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Permaculture Forest Garden, Badagry, Lagos State, Nigeria

Since 2011 the Adunni Susanne Wenger Foundation in Nigeria, in Cooperation with the German NGO SONED Brandenburg e.V., built up the Environmental Education Centre called Permaculture Forest Garden at Gberefu Island, in Badagry, Lagos State. Beside the sustainability of the local environment, the project’s focus is on health care, food security, nonviolent communication and the support of democratic processes. Permaculture Forest Garden is supported by the German Federal Ministry for Economic Cooperation and Development (BMZ) and The German Foundation Stiftung Nord-Süd-Brücken. The beneficiaries of the project are the inhabitants of the surrounding settlements, students, teachers, farmers and landowners from Badagry and Lagos.

Gberefu is part of the peninsular which separates the Lagoon of Lagos from the Atlantic along the Nigerian coast line. In the past the region was completely covered by rainforest, but due to the massive logging, slash-and-burn clearance and overgrazing, most of the original natural forest is gone. The topography of the area increases the problem of land transport — the closest bridge that crosses the lagoon is far away, and most of transport modes people use are canoes and small boats. The island is not connected to the public grid, so there is no electricity, no streets — just footpaths which are partially flooded during rainy season.

The northern borders towards the lagoon are very swampy and almost wild. To the south the land rises, and because of the sandy soils it is very dry. This area suffered massive deforestation. Vegetation was cut, burnt and overgrazed by cattle. It was so heavily eroded that only the hardiest plants could survive.

Lawal Adeosun and two partners live and work permanently in the camp. Last year their main goal was fencing the land with hedges from different trees and shrubs, stabilizing the eroded soils and the construction of the necessary buildings. They also built a tree nursery and the kitchen garden. They started seminars, involved neighbours and interested people in the projects and advised them on how to improve their own land.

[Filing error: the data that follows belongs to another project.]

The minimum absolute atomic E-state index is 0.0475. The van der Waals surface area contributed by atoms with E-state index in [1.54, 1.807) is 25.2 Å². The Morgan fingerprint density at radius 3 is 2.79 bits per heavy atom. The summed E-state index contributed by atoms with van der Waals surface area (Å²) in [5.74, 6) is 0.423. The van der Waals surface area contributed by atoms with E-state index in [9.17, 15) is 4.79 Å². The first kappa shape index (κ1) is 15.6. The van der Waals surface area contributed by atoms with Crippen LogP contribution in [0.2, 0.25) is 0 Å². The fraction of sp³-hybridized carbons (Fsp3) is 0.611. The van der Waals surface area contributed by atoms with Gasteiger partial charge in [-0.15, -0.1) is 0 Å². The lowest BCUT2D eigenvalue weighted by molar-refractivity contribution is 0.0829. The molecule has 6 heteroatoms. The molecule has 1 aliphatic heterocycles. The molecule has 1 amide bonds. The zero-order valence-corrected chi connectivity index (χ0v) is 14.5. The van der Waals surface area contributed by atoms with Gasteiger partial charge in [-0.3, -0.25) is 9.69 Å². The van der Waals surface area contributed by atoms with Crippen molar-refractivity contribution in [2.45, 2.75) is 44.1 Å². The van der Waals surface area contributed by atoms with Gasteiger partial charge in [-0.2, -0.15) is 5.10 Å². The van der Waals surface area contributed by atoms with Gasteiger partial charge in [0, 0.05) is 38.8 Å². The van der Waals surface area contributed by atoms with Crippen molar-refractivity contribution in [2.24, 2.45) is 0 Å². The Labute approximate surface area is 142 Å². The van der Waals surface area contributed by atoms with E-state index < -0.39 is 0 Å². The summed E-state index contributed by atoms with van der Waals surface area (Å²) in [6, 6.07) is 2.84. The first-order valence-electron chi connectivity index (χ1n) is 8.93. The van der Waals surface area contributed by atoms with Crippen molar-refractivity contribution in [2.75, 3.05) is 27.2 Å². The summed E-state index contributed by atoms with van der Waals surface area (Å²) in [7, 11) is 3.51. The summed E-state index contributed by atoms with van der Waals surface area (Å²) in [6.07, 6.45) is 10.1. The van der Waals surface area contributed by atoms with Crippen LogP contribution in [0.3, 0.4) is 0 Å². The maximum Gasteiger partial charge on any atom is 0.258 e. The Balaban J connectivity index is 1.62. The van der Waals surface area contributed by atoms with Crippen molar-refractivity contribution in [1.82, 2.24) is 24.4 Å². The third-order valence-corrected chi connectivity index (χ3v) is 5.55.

To be able to live and work at the camp we built a small hut from wood and palm leaves. Then we started building the Multifunctional House, erected out of self-formed concrete blocks in order to protect materials and equipment from thieves and the weather. We gave it a grass roof and massive window shutters and a door from hard wood. This building is being used as an office, store for materials and tools and as a safe place for guests. In between the hut and the house we built the kitchen hut for a rocket stove and fire wood. The first hut was almost immediately attacked by termites and so we decided to build the seminar hut out of growing woods, which are well known for growing together fast. We build all this by ourselves, from time to time with the support of experts.

This year we finished the final design for the land use and zoning. We decided to give ourselves this time to be able to properly observe the land in the rainy and the dry season, so we could avoid a lot of design mistakes.

The public, central space around the seminar hall and the multifunctional house will be the only relatively open area. To protect the ground from further erosion and to stabilise the soil we planted native trees and shrubs very densely. Luckily we could use wonderful trees like Mango, Cashew, Coconut, Oil palm and Neem as pioneers supported by legumes like Guava and Acacia. In the future we will replace some of them with more precious or sensitive trees and plants. We also want to grow, beside fruits, trees suitable for firewood, construction materials and medical plants.

Around the seminar hut we built a little research farm. The soil here is poor and dry and in the rainy season is temporary flooded. These extreme conditions apply to most of the available farmland in the area and we are working to find solutions to these challenging conditions in order to share them with our neighbours.